In an interview with LLSocial.com, Pinterest CEO Ben Silbermann said users who try to pin from sites using the code will see a message telling them "This site doesn't allow pinning to Pinterest. Please contact the owner with any questions. Thanks for visiting!" Pinterest's copyright policies and user agreements have been the subject of debate, with some site publishers and industry observers arguing that Pinterest puts the legal responsibility for policing copyright violations on its more than 10 million users.
Josh Davis, who conducted the interview with Silbermann, noted that the code won't prevent users from downloading images from sites using the code then uploading them directly to Pinterest. Nor will the code prevent users from pinning images that were lifted in violation of copyright and published on another site.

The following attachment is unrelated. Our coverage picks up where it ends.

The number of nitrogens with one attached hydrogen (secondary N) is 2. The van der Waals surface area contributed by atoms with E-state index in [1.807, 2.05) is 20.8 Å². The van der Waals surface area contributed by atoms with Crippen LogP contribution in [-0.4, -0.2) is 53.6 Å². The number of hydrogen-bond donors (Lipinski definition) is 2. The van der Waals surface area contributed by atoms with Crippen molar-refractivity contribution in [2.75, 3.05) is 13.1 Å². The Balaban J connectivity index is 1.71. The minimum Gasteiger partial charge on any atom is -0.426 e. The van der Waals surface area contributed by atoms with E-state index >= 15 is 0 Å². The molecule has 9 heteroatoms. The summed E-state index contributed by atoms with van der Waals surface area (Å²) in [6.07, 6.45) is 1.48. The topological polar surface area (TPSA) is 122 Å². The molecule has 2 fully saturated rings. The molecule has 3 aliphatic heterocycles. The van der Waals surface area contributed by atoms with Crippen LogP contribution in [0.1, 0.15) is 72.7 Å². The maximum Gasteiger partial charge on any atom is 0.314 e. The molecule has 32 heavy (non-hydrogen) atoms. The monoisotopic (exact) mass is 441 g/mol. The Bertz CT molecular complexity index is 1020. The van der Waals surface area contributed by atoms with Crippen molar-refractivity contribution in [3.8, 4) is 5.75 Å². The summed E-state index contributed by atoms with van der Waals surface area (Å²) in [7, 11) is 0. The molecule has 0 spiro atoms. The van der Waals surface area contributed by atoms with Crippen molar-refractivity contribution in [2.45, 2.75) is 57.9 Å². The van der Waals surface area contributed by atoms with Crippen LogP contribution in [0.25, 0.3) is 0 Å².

"I question how many sites will use this code, given the popularity of Pinterest, but Pinterest is trying to address copyright issues in a proactive way," Davis wrote.
In the interview, which was published over the weekend, Silbermann also said the company had placed character limits on the captions for pins and had begun to outline its plans for monetizing the site.
The character limit is aimed at curtailing a practice by some users to cut and paste entire blog posts or articles into the caption of an image. The practice was particularly evident in recipes, Silbermann told Davis, noting that the intent of the site was aimed at having people link back to the original content.